Redemption is the main topic of this hymn, however. Of its nine stanzas, six describe that redemption, the ultimate Shabbat, while the other three fulfill the task of welcoming the current Shabbat for this week. The six stanzas on redemption provide a progression that gradually unfolds from the warmth of God's compassion to the rise of the holy city, the rebuilding of the Temple, the embrace of God and Israel, and the welcoming of the Messiah, described as ben Partzi, the son of Peretz, King David's ancestor. Each stanza has four lines, the first three all rhyme and all of the fourth lines end with the syllable -lah, allowing Craig Taubman to create a whimsical version of the song ending each verse with lah-lah-lah-lah-lah-lah-lah.
Taubman is only one of countless composers who have created settings for L'cha Dodi, joyful or solemn, fast-paced or stately. I try to vary the melody each Shabbat among the several versions with which I'm familiar. Indeed, each Shabbat's welcome has its distinctive character including the more somber version last Shabbat prior to the fast of Tisha B'Av, when we sang L'cha Dodi to the melody of the closing elegy of the service on this fast day, Eli Tziyon.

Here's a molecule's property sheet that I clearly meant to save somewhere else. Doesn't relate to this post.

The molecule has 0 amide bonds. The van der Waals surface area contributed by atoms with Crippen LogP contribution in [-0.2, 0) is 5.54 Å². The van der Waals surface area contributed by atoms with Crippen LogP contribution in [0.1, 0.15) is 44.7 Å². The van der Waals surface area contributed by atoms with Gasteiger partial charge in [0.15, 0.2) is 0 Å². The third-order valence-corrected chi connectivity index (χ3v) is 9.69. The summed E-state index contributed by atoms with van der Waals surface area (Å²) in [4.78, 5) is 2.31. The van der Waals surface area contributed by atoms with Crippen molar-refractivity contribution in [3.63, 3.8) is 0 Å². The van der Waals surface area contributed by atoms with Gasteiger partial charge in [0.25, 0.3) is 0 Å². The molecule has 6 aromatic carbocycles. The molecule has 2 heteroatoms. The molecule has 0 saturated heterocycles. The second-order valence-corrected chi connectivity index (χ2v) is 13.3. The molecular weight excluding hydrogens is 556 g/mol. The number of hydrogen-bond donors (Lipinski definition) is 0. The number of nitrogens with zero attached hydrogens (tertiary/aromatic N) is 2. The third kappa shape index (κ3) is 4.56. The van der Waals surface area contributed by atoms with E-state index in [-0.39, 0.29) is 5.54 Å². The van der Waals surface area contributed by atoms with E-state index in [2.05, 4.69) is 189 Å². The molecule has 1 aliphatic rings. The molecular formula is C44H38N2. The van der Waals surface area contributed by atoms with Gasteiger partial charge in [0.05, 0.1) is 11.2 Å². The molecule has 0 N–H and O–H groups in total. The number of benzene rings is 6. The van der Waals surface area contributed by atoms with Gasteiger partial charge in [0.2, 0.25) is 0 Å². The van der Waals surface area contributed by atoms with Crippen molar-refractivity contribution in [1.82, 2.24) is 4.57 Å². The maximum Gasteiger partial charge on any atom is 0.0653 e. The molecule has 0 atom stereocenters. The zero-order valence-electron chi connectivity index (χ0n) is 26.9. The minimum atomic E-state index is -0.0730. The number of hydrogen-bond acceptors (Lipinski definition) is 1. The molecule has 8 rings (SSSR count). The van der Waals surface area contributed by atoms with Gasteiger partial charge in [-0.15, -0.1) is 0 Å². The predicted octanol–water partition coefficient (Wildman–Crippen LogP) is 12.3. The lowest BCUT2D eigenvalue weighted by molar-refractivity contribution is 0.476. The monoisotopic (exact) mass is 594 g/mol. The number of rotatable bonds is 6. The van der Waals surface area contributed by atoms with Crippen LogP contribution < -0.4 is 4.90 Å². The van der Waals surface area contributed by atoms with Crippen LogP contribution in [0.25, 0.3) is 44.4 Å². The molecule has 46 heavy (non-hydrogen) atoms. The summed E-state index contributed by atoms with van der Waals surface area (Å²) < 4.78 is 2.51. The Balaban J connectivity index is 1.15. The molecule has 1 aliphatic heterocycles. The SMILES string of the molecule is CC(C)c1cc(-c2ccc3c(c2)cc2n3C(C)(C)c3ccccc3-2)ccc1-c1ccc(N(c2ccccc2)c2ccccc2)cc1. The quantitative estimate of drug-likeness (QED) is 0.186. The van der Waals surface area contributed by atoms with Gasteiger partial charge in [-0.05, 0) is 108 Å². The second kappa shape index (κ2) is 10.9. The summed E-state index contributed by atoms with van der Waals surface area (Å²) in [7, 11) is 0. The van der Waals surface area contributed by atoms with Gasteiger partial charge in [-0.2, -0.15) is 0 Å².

In the opening narrative of Genesis in which we read our ancient story of Creation concluding with the seventh day on which God ceases His labors and sanctifies that holy day, “Ki vo shavat mikol m'lachto asher bara Elohim la'asot,” “For on it He ceased from all His labor which God had created to be done.” That last word, la'asot, sometimes taken to mean all that God had created and done, is really a challenge to us all as we realize that God purposely created a world in which each of us has a task to perform in order to complete the work of Creation. As the Slonimer Rebbe explained, if we did not have a purpose to fulfill, God would not have bothered to create us. Each Shabbat as we rest from the previous week's work, it is a time for us to renew our spirits and prepare to go forth after havdalah to take up our responsibilities for perfecting this world and bringing about that day entirely of Shabbat and rest. L'cha Dodi urges us to go forward, to shake off the dust, to rise up and do our part to make this a better world.